Getting Past the Blank Canvas

I’m sure you can picture a time when you’ve been ready to start a new design, opened up Photoshop or Sketch, stared at a blank canvas and felt totally clueless about where to start. This used to be a common issue for me but less so these days. While there is always some low level panic when I stare at the empty screen in front of me, I’ve found a way that not only circumvents “designers block” it also leads to stronger design concepts.

What’s this magic cure you ask? Design discovery. Sound boring?  Hear me out. The most important aspect of design happens before you make any design decisions. Effective work is a byproduct of understanding the problems you’re solving. Understanding the problems at hand and their priority lends clarity and focus. It feels like magic because the right decisions present themselves.

In most cases you’ll be solving problems for two very different groups–stakeholders and users. Let’s dive into more detail.

Stakeholders and Users

Stakeholders are typically the ones writing the check. They’ve hired you to design something for them. Users are the people who end up actually utilizing what you create.

Stakeholders have objectives. Users have goals. You need to discover, define, and prioritize them both. I’ve discussed the importance of considering the two groups in my post called designing for users and stakeholders. Since I’ve already covered the importance of the two groups at length I won’t try and convince you any further. Instead, let’s talk about how you uncover and define stakeholder objectives.

Defining Objectives

Objectives are the tangible reasons that someone somewhere decided to write a check to commission design work. Design cannot exist in the absence of objectives. That is to say, if you’re working on a project that doesn’t have at least one objective–whether clearly defined or not–you’re not actually designing. The very practice of design is planning and making actions toward a desired goal or outcome.

It’s not enough to define objectives. If defined improperly your focus will be misaligned and the project will not be as successful as it could be. Upon completion you should be able to evaluate performance compared to objectives and definitively say if the project was a success or not. If this isn’t possible the objectives were not properly defined.

It’s not enough to talk about desired outcomes, you need to structure objectives in a way that informs your design decisions. How do you do that? I’m glad you asked.

A Framework for Objectives

The most common mistake I see is focusing on tactics rather than measurable outcomes. A client comes to us and states their goal is to add a news section, showcase their team and demonstrate the breadth of industries they’ve worked in. While these elements might lead to a successful site they are tactics not outcomes. The desired outcome is actually more leads.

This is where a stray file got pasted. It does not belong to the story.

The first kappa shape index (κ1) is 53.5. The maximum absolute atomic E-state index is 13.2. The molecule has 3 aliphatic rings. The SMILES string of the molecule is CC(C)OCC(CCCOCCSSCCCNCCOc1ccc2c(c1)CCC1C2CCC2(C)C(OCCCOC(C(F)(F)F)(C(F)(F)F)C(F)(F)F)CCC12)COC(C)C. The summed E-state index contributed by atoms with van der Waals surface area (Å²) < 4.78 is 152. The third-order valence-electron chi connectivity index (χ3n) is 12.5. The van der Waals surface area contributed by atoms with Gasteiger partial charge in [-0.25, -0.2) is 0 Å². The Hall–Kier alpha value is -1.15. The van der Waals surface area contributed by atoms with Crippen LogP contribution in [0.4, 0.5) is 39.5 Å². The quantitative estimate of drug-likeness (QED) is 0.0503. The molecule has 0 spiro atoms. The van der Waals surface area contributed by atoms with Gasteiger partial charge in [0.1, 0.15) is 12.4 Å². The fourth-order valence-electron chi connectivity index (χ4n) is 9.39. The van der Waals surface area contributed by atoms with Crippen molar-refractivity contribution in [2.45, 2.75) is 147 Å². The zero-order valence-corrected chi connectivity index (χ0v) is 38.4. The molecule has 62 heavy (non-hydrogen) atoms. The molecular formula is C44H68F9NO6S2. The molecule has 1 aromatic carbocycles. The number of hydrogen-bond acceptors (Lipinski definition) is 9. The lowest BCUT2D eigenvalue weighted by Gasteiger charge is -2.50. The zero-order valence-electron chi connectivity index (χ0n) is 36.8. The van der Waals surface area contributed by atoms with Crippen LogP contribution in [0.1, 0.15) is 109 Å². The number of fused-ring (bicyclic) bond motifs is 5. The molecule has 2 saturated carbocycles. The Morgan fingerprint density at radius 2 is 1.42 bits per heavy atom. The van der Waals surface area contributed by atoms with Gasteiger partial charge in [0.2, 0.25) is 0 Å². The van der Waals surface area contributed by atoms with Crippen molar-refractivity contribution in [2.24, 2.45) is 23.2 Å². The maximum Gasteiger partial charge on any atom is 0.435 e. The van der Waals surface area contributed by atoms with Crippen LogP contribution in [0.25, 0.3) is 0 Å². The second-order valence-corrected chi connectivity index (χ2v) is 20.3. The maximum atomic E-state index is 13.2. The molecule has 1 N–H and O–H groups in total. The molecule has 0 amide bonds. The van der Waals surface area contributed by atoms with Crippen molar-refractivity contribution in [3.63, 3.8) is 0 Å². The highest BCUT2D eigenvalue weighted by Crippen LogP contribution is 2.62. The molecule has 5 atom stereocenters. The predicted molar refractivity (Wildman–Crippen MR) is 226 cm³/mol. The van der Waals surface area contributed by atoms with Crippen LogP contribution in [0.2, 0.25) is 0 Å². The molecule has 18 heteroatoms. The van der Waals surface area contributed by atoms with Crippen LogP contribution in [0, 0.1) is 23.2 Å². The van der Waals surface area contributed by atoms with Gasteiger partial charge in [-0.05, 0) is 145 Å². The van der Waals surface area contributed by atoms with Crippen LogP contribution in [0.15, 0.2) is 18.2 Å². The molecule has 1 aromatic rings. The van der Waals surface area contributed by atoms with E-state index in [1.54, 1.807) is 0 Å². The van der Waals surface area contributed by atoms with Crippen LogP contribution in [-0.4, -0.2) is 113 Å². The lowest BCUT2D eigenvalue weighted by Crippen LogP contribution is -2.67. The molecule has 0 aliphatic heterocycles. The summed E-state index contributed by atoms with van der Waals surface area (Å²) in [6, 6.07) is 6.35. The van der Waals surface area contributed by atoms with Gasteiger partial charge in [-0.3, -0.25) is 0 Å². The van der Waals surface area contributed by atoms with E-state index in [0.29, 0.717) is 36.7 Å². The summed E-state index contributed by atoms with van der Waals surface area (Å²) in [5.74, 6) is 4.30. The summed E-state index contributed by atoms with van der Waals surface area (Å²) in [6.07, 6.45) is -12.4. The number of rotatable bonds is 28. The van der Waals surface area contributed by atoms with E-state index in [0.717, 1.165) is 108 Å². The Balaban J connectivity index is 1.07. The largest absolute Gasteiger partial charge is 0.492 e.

Sure. Well designed news, team, and portfolio sections could translate to more leads, but if you’re not measuring leads how would you know? Furthermore, if you’re not considering leads as the end goal you might overlook key content that would increase leads, like information regarding your process.

While somewhat cheesy, the S.M.A.R.T. goal system is an effective framework for defining objectives. The S.M.A.R.T. system dictates that goals should be:

  • Specific – “Having the best industry website” is too broad and difficult to quantify, “increasing leads” is easy.
  • Measurable – “Improving my business” can’t be easily measured, “obtain 10% more leads per year” can.
  • Achievable – It pays to be realistic. If you’re a fledgling book e-commerce shop don’t expect to take on Amazon during year one.
  • Result Focused – “Having a team section” is focused on an activity not a result. “Increasing leads” is result focused.
  • Time-Based – Define a time frame in which the goal should be reached. Is it right after launch? After a quarter? A year? This gives context to the design.

Out of all the S.M.A.R.T. goal criteria, I find getting to something measurable and result focused is most difficult. If you’re not used to thinking about a website in this manor it might not come naturally, so don’t blame anyone.

Getting to Measurable, Result Focused Objectives

If you’re having trouble, consider playing the “five whys” game. It goes something like this:

You: What do you want to accomplish with this redesign?
Them: I want a new portfolio section!

You: Why?
Them: Because we want to showcase all the different types of work we’ve done.

You: Why?
Them: We want to show everyone the wide range of work we’ve done for a lot of different industries.

You: Why?
Them: We want potential clients to feel like we’ve done a project like theirs before so we’re a good candidate to hire.

You: Why?
Them: If they feel confident we can do the job they’ll contact us.

Ahh ha! Gotcha. As you can see it doesn’t always take five whys to get to the bottom of it. The point is to keep digging deeper with each response that doesn’t speak to the measurable and result focused reason.